BSF: Can you share with us a little bit about your background and how you got started developing the MindManager add-in?
NG: I first became involved with Mindjet and MindManager working for M-Urge Limited in 2001. M-Urge was, at that time, the UK MindManager Info Centre. After 3 years with M-Urge and seeing 3 incarnations of MindManager, MindManager Version 4, MindManager 2002 and MindManager X5, I left and started Visual Technology Solutions Limited, (VTS), with a business colleague. VTS was also a MindManager based business and during my time as co-owner/director I became more interested in how MindManager could be manipulated through its open API and programming. I became intrigued by the way, in which other companies where using MindManager to create other applications and solutions. The result of this was Visual Project Maps, (VPM), a very simple Project Management “add-in” for MindManager X5 Pro. Over time, VPM matured and became a PRINCE2 focussed solution delivered with MindManager Pro 6/7. In July 2008, I left VTS to pursue other opportunities through my own company, Olympic Limited. One of these was TimeBox Manager developed by Agile Force Limited, which was at that stage a beta application. With our help, Agile Force was able to complete beta and enable us to bring TimeBox Manager to the market.
BSF: Before you talk about your application Timebox Manager, can you share with us how this project management technique differs from more traditional PM and which industries is it most suited?
NG: Time boxing is a Project Management technique common in software development projects. Its purpose is to manage a project, for example, the creation of a new IT system, by splitting the project up in a number of separate segments, “time boxes”, (normally two to six weeks long). Each time box has its own deadline/delivery date and budget. By incrementally finishing one time box at a time, the project delivers within the desired timeframe.
The important thing about time boxing is that the dates are not flexible, but the deliverables are. Without time boxing, when the deliverables cannot be realised, the deadline generally slips. With time boxing, the deadline is fixed, and the deliverables adjusted. This goes hand-in-hand with the MoSCoW prioritization of deliverables, (must, could, should & won’t).
Time boxing is ideally suited to software development, publishing, broadcasting and any time imperative project/task where delivery dates are not flexible. It is also finding its way into more generic time/task management on a personal level i.e. your weekly tasks.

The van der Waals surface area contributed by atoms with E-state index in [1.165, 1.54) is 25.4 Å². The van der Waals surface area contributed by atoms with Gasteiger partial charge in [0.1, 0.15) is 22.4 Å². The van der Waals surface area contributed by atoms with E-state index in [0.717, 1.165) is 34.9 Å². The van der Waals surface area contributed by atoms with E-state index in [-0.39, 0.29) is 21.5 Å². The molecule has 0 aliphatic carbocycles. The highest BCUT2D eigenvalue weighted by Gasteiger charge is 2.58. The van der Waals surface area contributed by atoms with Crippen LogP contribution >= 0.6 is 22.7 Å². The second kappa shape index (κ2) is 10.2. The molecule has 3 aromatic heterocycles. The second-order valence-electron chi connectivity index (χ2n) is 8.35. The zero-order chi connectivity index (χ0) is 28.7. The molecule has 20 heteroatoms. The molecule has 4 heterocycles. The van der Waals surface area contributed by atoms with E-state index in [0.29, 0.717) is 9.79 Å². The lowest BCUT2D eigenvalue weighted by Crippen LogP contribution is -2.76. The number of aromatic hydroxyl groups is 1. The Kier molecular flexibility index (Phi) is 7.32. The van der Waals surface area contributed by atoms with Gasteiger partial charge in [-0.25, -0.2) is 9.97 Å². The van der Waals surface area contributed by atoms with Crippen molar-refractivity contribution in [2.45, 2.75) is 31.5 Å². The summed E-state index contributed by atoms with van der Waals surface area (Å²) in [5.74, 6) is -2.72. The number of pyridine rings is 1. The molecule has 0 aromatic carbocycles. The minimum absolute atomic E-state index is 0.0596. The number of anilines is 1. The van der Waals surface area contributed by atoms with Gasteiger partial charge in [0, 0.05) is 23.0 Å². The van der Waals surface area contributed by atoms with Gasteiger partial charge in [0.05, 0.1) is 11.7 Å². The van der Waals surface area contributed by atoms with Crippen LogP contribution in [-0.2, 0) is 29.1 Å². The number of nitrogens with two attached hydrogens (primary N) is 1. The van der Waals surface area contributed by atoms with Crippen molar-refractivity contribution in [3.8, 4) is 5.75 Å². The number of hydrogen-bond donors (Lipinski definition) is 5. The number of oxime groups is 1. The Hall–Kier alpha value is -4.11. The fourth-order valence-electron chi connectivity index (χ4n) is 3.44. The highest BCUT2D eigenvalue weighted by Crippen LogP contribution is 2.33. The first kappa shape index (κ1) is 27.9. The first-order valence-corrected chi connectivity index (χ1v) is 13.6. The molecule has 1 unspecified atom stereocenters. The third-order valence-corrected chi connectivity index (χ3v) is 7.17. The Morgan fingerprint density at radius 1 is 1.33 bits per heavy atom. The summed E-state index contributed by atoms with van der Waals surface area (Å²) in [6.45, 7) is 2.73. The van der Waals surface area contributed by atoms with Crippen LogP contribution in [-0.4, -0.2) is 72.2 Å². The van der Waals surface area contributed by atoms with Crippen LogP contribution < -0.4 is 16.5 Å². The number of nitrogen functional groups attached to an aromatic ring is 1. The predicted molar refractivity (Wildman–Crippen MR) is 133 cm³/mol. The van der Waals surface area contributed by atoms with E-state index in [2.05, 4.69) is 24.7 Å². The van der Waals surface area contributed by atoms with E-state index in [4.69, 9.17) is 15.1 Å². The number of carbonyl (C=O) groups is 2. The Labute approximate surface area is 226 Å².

BSF: When did you see first see the fit between Timebox and using MindManager?
NG: When I first saw TimeBox Manager, I recognised immediately similarities it had with MindManager; the properties such as Task Priorities, Start and end dates and Resources mixed with the graphical representation of status. It just seemed to be an ideal fit in the MindManager world. This led to us helping Agile Force to develop an “add-in” that provided a way to move data between the two applications.
BSF: Can you share with us how your Timebox solution integrates with MindManager? In addition, how does it work?
NG: TimeBox Manager and MindManager integrate through the installation of a free add-in for MindManager. The add-in provides the ability to either:
- Import a TimeBox Manager Data file into MindManager
- Export a TimeBox Manager marked up map into TimeBox Manager
The add-in works by referencing a set of customised MindManager map markers. These map markers identify topics according to their status, which includes MoSCoW Prioritisation, Timebox Type, Percentage Complete and Resources. At present, this integration is a user initiated function i.e. selected from a MindManager ribbon menu. Planned development will take this into a seamless integration where connected MindManager maps and TimeBox Manager Data synchronises in real-time as data updates in either application.
BSF: What are the benefits of using MindManager and Timebox together?
NG: Using MindManager and TimeBox Manager together provides an alternative way to manage/manipulate project information; they also provide an alternative way of viewing the project status. When presenting information in a different way, it can very often alert the viewer to things that familiarity obscures.
BSF: Who is presently using Timebox and MindManager? What are your users saying about the tie in with MindManager
NG: Currently TimeBox Manager is in use by mainstream businesses and several corporate entities. There is a strong interest in the higher end of the Education market i.e. Management Colleges, Business Schools and Universities. Because of this, we are currently running an Educational directive, which offers a free TimeBox Manager licence to College/University lecturers and department heads for them to try TimeBox Manager and demonstrate the application to their students. Anyone interested in this offer should register on the TimeBox Manager website, www.timebox.olympic-limited.co.uk/education-offer. It is available for all approved lecturers and educational department heads from any country. You can go directly to the MindManager add-in by clicking here.